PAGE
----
"The Perils of Pluralism: Thoughts on the Condition of Photography at Century's End": A meditation included in the limited-edition portfolio celebrating Detroit Focus 2000, a festival that took place that year in the Motor City.
"A Painter in a Hurry: The Photography of Ernst Haas": A profile of the late specialist in small-camera color photography, at one of the most beautifully designed sites I've seen. (Once there, click on "On Haas" and then on "Biography" to find my essay.)
At Barbara Jaffe's website, Dark Sun: Light from the Negative, you'll find my 1999 essay on her work, "Negative Capability," originally a catalogue essay for a 1999 exhibition at the University of the Arts in Philadelphia. (PDF format.)
Early in 2004, Afterimage published "The Visual Artists Rights Act of 1990 is too narrowly applied to photographic works of art" by law student Katherine J. Carver. An exchange of letters followed. You'll find mine at "Letter to the Editor 1" and "Letter to the Editor 2."
In English and Hebrew: "Boaz Tal: Allegory/Allegro (Non Troppo)," my catalogue essay for a traveling exhibit of Tal's work that made its debut at the Tel Aviv Museum of Art in 2001.
In Norwegian and English: "'Painting with Photographs': The Hybrid Visions of Simen Johan." (Scroll down for the English version.)
In Polish only: "Chaos Praxis: Thoughts on Some Examples of New Polish Photography." And responses thereto (also in Polish only), from Adam Sobota and Zbigniew Tomaszczuk. (I'd welcome a translation to the responses -- I hate to miss the fun.)
ArtThrob has posted an exchange from 2001 with photographer Jan Faul on the use of the term giclée, originally at a listserv.
At the Sexuality.org site, "Everybody's Business, and Nobody's: Mainstreaming the Sexual Underground," my foreword to Photo Sex: Fine Art Sexuality Comes of Age (2003), the anthology edited by David Steinberg. (Scroll about halfway down this page for the text.) You'll also find it at photographer Mark Chester's site.
From Art Journal (U.S.): A 1996 review of Naomi Rosenblum's A History of Women Photographers, and a 1996 review of Dorothea Lange: A Visual Life.
From Katalog (Denmark): "Review: iChickenMoon," a review of a book by Cia Lungile Rinne and Joakim Makathini Eskildsen. Password-protected and for subscribers only. What began as a short book review (in Katalog, Vol. 13, no. 1) of a prize-winning 1999 project on South Africa by these two Scandinavians, a writer and a photographer, turned into an extended exchange of letters between myself, Rinne (the writer), and Colleen Thornton on the problems of documentary and the intrusion of academic fine-art practice into that mode.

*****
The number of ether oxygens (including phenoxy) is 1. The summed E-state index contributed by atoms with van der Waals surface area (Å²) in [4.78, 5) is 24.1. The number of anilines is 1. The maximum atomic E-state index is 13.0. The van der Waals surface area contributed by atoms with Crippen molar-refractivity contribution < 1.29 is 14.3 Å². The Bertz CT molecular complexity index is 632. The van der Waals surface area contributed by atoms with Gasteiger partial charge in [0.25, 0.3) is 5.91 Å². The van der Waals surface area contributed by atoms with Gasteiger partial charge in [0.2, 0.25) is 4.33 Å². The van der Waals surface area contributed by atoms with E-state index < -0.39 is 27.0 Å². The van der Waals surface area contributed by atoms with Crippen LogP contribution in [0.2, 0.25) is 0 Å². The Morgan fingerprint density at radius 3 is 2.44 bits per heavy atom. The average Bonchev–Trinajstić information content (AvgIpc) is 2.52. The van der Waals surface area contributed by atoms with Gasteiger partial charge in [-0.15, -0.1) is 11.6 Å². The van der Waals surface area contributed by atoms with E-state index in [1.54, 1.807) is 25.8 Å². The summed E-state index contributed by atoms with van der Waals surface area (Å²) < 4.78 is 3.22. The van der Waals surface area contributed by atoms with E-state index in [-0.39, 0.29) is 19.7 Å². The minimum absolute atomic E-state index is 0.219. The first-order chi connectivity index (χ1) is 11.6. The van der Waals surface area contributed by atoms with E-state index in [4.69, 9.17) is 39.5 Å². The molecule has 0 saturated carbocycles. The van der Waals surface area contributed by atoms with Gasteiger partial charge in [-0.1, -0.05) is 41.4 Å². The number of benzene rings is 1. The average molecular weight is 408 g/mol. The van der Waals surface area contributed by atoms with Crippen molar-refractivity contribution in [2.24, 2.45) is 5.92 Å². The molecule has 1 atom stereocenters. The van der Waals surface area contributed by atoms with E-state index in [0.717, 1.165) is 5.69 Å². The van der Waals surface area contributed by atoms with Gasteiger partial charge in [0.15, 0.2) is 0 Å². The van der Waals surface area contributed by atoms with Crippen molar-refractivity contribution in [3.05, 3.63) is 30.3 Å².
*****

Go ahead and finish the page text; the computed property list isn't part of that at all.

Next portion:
I have another essay in the online version of this journal, but it's also password-protected and for subscribers only. Here is the URL, for those of you who do subscribe: Are We There Yet? Documentary Photography and the CD-ROM (Vol. 11, no. 2). This includes considerations of the following three projects: Lewis Baltz, The Deaths in Newport, 1995; Dennis Del Favero, Cross Currents, 1999; and Esther Parada, ". . . To Make All Mankind Acquaintances," 1996, and cross-references those to earlier reviews in this journal of Steve Hart, A Bronx Family Album: The Impact of AIDS, 1997 [Katalog, Vol. 9, no. 4] and Pedro Meyer, Fotografio para recordar (I Photograph to Remember), 1991 [Katalog Vol. 6, no. 4], posted here as well.
In fsphoto (a Swiss blog): Two letters from me regarding the willful destruction of the internationally reputed photo program at the Centre d'enseignment professionelle de Vevey (CEPV), in which I taught for three years (2002-04).
In TalkBack (an e-zine): "How Self-Publishing Evolved into an Online Café." An early account of the evolution of this website.
In various issues of Urban Desires (another e-zine):
Time Exposure: The 1996 Arles Photography Festival
Connie Imboden: Out of Darkness
Dream Stew: Fran Murphy's Photographs
Prague Summer '95 (with Nina Sederholm)
Mud Pie: Photos by Nina Glaser
Elsewhere in The Nearby Café:
In the Café Gallery, "Linda Troeller: TB-AIDS DIARY," my essay about this germinal 1988 project accompanying the Café's presentation of it here in its permanent online home. (Originally published in European Photography 11:4, October-December 1990.)
Under Island Living in the Travel section, you'll find my ongoing series of essays about Staten Island culture and politics, and about broader issues as well.
In WordWork, in the Literature & Writing section, you'll find extensive commentary on issues of professional writing, including intellectual property and copyright.
And, on the Café's Op-Ed page in the Politics section, you'll find my occasional essays on a variety of themes.
Poetry, fiction, creative nonfiction, and trace evidence of other right-brain activity appears in the Villa Florentine section of the Café.